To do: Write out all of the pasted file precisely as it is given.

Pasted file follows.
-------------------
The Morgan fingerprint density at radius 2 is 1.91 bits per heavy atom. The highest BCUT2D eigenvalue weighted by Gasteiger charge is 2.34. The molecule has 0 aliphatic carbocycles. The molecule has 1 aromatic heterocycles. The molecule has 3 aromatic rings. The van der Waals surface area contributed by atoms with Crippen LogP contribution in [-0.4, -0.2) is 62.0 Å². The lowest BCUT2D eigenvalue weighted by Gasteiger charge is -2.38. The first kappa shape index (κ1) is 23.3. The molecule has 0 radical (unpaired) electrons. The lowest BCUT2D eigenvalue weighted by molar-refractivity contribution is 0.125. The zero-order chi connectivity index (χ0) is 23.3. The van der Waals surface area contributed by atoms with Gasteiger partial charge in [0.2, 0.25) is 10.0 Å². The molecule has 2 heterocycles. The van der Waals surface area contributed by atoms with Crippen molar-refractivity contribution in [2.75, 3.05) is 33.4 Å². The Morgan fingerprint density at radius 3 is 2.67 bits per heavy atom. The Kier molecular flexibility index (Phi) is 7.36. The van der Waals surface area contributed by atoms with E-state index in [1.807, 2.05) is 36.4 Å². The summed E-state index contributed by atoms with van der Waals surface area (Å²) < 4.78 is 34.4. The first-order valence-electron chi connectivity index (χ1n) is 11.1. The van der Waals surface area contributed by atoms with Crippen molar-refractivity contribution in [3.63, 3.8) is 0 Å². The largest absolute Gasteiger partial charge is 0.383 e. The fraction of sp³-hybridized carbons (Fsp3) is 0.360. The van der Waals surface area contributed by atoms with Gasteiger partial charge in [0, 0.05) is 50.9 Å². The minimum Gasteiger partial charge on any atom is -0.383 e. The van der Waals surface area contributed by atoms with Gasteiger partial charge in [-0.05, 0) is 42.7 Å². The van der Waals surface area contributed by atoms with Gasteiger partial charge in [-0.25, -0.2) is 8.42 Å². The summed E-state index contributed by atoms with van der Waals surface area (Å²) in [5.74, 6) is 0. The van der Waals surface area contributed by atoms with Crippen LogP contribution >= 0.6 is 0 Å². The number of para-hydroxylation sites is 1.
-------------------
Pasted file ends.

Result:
The Morgan fingerprint density at radius 2 is 1.91 bits per heavy atom. The highest BCUT2D eigenvalue weighted by Gasteiger charge is 2.34. The molecule has 0 aliphatic carbocycles. The molecule has 1 aromatic heterocycles. The molecule has 3 aromatic rings. The van der Waals surface area contributed by atoms with Crippen LogP contribution in [-0.4, -0.2) is 62.0 Å². The lowest BCUT2D eigenvalue weighted by Gasteiger charge is -2.38. The first kappa shape index (κ1) is 23.3. The molecule has 0 radical (unpaired) electrons. The lowest BCUT2D eigenvalue weighted by molar-refractivity contribution is 0.125. The zero-order chi connectivity index (χ0) is 23.3. The van der Waals surface area contributed by atoms with Gasteiger partial charge in [0.2, 0.25) is 10.0 Å². The molecule has 2 heterocycles. The van der Waals surface area contributed by atoms with Crippen molar-refractivity contribution in [2.75, 3.05) is 33.4 Å². The Morgan fingerprint density at radius 3 is 2.67 bits per heavy atom. The Kier molecular flexibility index (Phi) is 7.36. The van der Waals surface area contributed by atoms with E-state index in [1.807, 2.05) is 36.4 Å². The summed E-state index contributed by atoms with van der Waals surface area (Å²) < 4.78 is 34.4. The first-order valence-electron chi connectivity index (χ1n) is 11.1. The van der Waals surface area contributed by atoms with Crippen molar-refractivity contribution in [3.63, 3.8) is 0 Å². The largest absolute Gasteiger partial charge is 0.383 e. The fraction of sp³-hybridized carbons (Fsp3) is 0.360. The van der Waals surface area contributed by atoms with Gasteiger partial charge in [0, 0.05) is 50.9 Å². The minimum Gasteiger partial charge on any atom is -0.383 e. The van der Waals surface area contributed by atoms with Gasteiger partial charge in [-0.05, 0) is 42.7 Å². The van der Waals surface area contributed by atoms with Gasteiger partial charge in [-0.25, -0.2) is 8.42 Å². The summed E-state index contributed by atoms with van der Waals surface area (Å²) in [5.74, 6) is 0. The van der Waals surface area contributed by atoms with Crippen LogP contribution >= 0.6 is 0 Å². The number of para-hydroxylation sites is 1.